(5) Dead errors don’t count. This is another ill-starred attempt to nail us for tests we didn’t use in the Final Report he is supposedly critiquing. In this case he criticizes us for using O vs. Oh, exclamation marks, and ‘d vs. -ed endings as authorship tests, when they could as well have come from the editor as from the author. This would have been a good point in 1990, when we did consider these tests -- before we discarded them for exactly the reasons he cites. It’s not such a good point nine years later, in a supposed response to our 1996 final report, which used none of these tests. The same is true of the news accounts he cites of various sensational discoveries our students seemed on the verge of making during the life of the Clinic, but which got dropped later when we checked them out. None of these appear in the final report either, though you would never guess it from reading Foster’s critiques. Surely we must have made enough real, live errors that he shouldn’t have to rely so heavily on imaginary or dead ones.

    (6 and 7) “Silent alternation” and “gerrymandering” charges: not substantiated. We have already discussed his rhetoric of “silent and extensive alteration of data”, “cherry-picking”, “gerrymandering”, and “stacking the deck” (Section 2 above). None of these are substantiated; all are wrong.

    (8) Relative clauses charges: not substantiated. Our supposed failure to provide separate tallies of relative clauses (his 1998/99, pp. 502-03)? More wrong than right. We did provide them in our 1990 annual report, which he has, but we did not repeat the information in the final report. If it’s an error, it is not a substantive one, nor one he or anyone else should have trouble checking out – as he promptly reveals by telling readers that we miscounted relative clauses by “as much as 50%.” That would be a substantive error if he had supported it with evidence. But again he didn’t.

    (9) Textcruncher no+not score was off by 9/10 of a percent, not nine percent. Foster claims it was really nine percent (111 instead of 120), not nine-tenths of a percent, as we claimed (his 1998/99, note 11). But the denominator of the 111 and the 120 is 1,000, not 100 (our 1996, p. 215). 9/1,000ths is nine-tenths of a percent, just as we said -- and, in any case, the small glitch in Textcruncher has now been fixed with no noticeable change in overall outcome.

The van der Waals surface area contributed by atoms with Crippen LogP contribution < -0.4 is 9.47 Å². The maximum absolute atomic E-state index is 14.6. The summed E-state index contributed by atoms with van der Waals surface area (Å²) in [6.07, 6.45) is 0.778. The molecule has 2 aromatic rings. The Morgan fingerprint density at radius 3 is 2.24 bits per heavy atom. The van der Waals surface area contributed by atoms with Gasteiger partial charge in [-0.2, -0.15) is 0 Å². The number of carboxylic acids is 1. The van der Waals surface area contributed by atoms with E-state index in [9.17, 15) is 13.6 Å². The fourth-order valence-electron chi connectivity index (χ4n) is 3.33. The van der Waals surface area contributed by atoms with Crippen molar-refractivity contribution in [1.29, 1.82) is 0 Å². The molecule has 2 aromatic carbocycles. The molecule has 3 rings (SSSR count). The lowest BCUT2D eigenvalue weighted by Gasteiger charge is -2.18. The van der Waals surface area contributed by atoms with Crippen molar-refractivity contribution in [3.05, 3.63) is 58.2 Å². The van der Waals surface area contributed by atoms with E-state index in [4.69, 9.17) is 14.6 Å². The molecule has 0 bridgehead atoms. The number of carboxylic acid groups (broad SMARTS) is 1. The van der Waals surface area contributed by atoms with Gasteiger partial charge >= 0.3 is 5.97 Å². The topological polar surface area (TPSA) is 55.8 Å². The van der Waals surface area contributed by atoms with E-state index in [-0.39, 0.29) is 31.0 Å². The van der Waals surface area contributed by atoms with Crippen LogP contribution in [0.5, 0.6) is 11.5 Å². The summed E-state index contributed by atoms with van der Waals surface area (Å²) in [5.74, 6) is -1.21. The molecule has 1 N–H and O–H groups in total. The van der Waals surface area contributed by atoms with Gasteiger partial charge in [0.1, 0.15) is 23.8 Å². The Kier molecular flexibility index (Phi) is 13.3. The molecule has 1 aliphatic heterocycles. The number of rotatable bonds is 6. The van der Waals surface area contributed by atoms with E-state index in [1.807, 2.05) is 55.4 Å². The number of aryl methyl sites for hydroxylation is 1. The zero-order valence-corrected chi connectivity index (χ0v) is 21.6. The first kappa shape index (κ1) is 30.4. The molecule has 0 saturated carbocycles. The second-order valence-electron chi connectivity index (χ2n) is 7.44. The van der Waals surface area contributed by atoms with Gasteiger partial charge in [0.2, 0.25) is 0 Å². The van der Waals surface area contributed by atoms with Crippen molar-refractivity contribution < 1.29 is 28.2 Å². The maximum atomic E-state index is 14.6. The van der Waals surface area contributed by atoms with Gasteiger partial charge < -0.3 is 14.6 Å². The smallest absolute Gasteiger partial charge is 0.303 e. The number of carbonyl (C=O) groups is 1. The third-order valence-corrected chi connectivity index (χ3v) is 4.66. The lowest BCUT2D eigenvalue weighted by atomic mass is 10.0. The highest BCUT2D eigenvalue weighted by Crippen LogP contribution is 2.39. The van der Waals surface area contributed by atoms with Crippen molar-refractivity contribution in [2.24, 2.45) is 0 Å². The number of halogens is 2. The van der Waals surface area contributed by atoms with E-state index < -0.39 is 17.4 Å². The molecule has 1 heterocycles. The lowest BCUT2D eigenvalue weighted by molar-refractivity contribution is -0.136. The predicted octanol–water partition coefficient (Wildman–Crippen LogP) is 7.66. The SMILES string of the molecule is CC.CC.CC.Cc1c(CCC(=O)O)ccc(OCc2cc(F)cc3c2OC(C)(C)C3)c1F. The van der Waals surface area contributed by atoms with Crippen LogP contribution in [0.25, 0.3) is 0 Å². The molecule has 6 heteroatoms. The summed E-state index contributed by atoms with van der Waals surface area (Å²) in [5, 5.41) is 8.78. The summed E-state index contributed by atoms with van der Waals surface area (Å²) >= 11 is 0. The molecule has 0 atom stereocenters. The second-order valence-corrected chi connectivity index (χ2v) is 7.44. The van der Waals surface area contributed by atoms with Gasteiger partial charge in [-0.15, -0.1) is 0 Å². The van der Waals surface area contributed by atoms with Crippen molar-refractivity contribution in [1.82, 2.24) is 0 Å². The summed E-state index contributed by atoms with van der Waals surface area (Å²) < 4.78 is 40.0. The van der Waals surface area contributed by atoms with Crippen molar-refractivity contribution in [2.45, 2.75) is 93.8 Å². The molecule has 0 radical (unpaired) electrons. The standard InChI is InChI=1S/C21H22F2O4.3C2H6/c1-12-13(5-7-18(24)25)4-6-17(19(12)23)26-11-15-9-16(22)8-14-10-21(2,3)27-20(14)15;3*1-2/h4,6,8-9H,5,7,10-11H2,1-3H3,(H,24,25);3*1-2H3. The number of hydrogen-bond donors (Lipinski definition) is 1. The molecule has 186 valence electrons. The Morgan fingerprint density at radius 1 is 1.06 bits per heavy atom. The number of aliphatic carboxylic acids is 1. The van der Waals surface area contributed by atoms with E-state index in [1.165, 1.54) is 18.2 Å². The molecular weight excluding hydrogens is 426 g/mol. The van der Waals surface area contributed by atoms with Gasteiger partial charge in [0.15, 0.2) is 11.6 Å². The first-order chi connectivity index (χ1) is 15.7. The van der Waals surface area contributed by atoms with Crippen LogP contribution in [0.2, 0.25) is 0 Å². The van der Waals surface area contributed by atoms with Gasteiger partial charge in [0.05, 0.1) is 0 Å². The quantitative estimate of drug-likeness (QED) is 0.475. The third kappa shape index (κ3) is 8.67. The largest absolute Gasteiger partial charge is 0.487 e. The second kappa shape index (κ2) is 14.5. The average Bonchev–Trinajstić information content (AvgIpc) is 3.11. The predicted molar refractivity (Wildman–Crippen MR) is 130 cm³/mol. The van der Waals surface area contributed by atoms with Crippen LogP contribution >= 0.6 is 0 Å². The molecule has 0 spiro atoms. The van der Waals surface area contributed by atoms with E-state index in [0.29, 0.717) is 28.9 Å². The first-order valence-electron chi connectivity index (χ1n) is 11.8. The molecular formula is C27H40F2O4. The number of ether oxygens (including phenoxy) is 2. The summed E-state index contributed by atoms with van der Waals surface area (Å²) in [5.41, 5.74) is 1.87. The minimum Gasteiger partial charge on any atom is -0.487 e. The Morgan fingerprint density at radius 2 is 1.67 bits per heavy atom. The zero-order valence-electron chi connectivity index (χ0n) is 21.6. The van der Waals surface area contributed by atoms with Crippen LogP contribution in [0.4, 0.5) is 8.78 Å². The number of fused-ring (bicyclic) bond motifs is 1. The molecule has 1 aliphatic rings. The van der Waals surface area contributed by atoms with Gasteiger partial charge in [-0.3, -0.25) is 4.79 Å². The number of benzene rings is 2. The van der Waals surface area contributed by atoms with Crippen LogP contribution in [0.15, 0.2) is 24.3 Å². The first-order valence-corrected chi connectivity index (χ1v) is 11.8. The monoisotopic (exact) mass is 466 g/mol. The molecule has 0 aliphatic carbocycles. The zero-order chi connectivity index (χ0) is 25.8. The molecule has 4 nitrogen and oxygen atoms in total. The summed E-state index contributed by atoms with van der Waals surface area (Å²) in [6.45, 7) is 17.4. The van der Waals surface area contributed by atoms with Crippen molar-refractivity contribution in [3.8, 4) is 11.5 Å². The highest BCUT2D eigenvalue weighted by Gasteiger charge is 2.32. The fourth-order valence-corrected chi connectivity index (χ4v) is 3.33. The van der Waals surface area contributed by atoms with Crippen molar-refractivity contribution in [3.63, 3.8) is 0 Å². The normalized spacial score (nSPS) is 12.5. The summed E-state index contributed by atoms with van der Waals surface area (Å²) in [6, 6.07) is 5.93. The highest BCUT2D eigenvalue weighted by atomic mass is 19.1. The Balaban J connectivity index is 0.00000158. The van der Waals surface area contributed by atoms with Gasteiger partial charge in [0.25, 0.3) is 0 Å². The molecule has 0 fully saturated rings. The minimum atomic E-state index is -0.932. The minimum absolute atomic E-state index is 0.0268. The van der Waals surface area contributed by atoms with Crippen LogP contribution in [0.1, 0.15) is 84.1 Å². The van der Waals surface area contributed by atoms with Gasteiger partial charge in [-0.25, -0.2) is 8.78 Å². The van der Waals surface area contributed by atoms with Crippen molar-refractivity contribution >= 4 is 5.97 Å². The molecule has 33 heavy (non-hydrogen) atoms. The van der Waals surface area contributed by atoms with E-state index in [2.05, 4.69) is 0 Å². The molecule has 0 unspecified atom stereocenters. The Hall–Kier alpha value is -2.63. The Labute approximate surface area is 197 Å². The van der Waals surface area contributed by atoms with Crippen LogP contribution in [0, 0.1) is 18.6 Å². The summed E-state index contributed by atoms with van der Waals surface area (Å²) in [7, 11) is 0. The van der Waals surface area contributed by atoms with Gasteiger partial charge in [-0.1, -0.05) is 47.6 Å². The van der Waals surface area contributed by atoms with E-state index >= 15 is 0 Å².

(10) A Funeral Elegy has 41 not’s not 43. Foster thinks we should have counted two not’s in the Elegy’s prose dedication (his 1998/99, note 11). But he has also chastised us elsewhere for our supposed “disregard for prosody and genre” (his 1996, p. 248; his 1998/99, p. 505; see 11 below). We would urge him to follow his own rules, as we did in this case, keep the genres separated, and count only the indicators in the body of the poem.

    (11) Leaning microphrases: conceded by Foster. These complicated, effective tests are interesting for several reasons. Foster made them a hot-spot rhetorical issue in his First Response. He lambasted our “undependable figures” and “subjective judgments” and our supposed “disregard for prosody and genre.” He castigated the tests as “at best, dubious, and at worst, foul vapor” (his 1996b, pp. 248-49). In his Second Response he couched his three pages of discussion in much the same hardball language, announcing, among other things, that we “clearly misunderstand even what it was [we] were testing” (his 1998/99, pp. 503-06). But at the end, to our surprise, he conceded the point as to FE and A Lover’s Complaint, the only such concession he has given us in the entire debate, and dismissed the whole question as “much ado about nothing” (his 1998/99, p. 505).

    We could take issue with the three pages of hardball arguments before and after the FE/LC concession. He did leave it in, after all, and it is full of mistakes. We, who devised it, are not the ones who misunderstood this test -- and Foster’s citation of an uncommonized passage from Venus and Adonis (his 1998/99, p. 503) is not in keeping with his previous outrage at our “incredible” (and imaginary) failure to commonize our texts (his 1998/99, p. 495). He was right the first time. His failure to commonize the passage concealed its abundance of hyphenated compound words not countable as leaning microphrases and did needlessly muddy the waters. There are many more such mistakes in this section. But we have already been over this complicated subject twice (our 1996, pp. 201-02; our 1998/99, Section 3.2, pp. 428-30) and we, too, would not mind getting on to the other issues. And we certainly don’t want to cast too quarrelsome an eye over Foster’s one grudging concession. We’ll take it, both on the merits and in the hope that it might one day lead to a lifting of the dark cloud that has fallen over our relations with him.


    That leaves three points that call for closer scrutiny and might actually call for concessions on our part. Let us start with the one where we think we stand corrected.

    (12) Foster is right about 3 when as’s in 3H6, and we were wrong -- but it does not change our Shakespeare profile. This test was another rhetorical hot spot in Foster’s First Response. He thought we had undercounted Robert Greene’s whereas’s and whenas’s by a “full 80%”, and that our “figures are wrong so often as to be worthless” (his 1996a, p. 254). His arithmetic was badly mistaken about the 80% (our 1998/99, note 2), but that still left a 44% difference between his Greene counts and ours. The reason: he long-counted every when as as a whenas, while we, more conservatively, did not -- except for clear instances in our Shakespeare corpus where the when as could not possibly be a when, as. We argued that either system would do, so long as consistently applied; that our figures are not worthless simply because they are conservative, any more than Foster’s are worthless for being liberal; and that his liberal counts for Greene, far from undermining our already-ample evidence that Greene is an unlikely Shakespeare claimant, made it even stronger (our 1998/99, pp. 438-39). These arguments, as far as we can tell, are still sound.